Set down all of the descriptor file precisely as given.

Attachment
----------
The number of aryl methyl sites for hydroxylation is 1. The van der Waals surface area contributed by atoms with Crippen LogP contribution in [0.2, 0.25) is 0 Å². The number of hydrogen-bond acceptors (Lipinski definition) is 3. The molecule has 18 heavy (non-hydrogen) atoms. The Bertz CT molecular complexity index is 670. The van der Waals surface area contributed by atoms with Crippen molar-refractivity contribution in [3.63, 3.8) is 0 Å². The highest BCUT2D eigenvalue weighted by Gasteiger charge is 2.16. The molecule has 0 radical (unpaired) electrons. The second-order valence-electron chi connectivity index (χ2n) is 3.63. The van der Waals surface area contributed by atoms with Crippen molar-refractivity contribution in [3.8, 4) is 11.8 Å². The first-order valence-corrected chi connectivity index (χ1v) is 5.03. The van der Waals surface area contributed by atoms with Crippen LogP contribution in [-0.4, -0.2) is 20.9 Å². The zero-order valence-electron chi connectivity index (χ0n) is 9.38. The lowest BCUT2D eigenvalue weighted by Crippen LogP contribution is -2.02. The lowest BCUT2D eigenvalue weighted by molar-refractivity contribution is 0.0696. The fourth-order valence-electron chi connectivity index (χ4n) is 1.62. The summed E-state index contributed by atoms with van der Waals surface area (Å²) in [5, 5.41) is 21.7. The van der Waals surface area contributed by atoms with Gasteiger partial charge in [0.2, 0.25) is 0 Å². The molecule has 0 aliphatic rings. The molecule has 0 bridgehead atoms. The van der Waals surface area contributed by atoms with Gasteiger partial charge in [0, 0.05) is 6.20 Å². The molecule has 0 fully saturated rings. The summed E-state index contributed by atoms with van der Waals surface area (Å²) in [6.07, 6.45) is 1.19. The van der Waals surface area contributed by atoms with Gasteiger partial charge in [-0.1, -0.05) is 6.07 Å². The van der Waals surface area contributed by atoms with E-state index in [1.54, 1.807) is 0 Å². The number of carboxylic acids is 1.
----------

The number of aryl methyl sites for hydroxylation is 1. The van der Waals surface area contributed by atoms with Crippen LogP contribution in [0.2, 0.25) is 0 Å². The number of hydrogen-bond acceptors (Lipinski definition) is 3. The molecule has 18 heavy (non-hydrogen) atoms. The Bertz CT molecular complexity index is 670. The van der Waals surface area contributed by atoms with Crippen molar-refractivity contribution in [3.63, 3.8) is 0 Å². The highest BCUT2D eigenvalue weighted by Gasteiger charge is 2.16. The molecule has 0 radical (unpaired) electrons. The second-order valence-electron chi connectivity index (χ2n) is 3.63. The van der Waals surface area contributed by atoms with Crippen molar-refractivity contribution in [3.8, 4) is 11.8 Å². The first-order valence-corrected chi connectivity index (χ1v) is 5.03. The van der Waals surface area contributed by atoms with Crippen LogP contribution in [-0.4, -0.2) is 20.9 Å². The zero-order valence-electron chi connectivity index (χ0n) is 9.38. The lowest BCUT2D eigenvalue weighted by Crippen LogP contribution is -2.02. The lowest BCUT2D eigenvalue weighted by molar-refractivity contribution is 0.0696. The fourth-order valence-electron chi connectivity index (χ4n) is 1.62. The summed E-state index contributed by atoms with van der Waals surface area (Å²) in [5, 5.41) is 21.7. The van der Waals surface area contributed by atoms with Gasteiger partial charge in [0.2, 0.25) is 0 Å². The molecule has 0 aliphatic rings. The molecule has 0 bridgehead atoms. The van der Waals surface area contributed by atoms with Gasteiger partial charge in [0, 0.05) is 6.20 Å². The molecule has 0 fully saturated rings. The summed E-state index contributed by atoms with van der Waals surface area (Å²) in [6.07, 6.45) is 1.19. The van der Waals surface area contributed by atoms with Gasteiger partial charge in [-0.1, -0.05) is 6.07 Å². The van der Waals surface area contributed by atoms with E-state index in [1.54, 1.807) is 0 Å². The number of carboxylic acids is 1.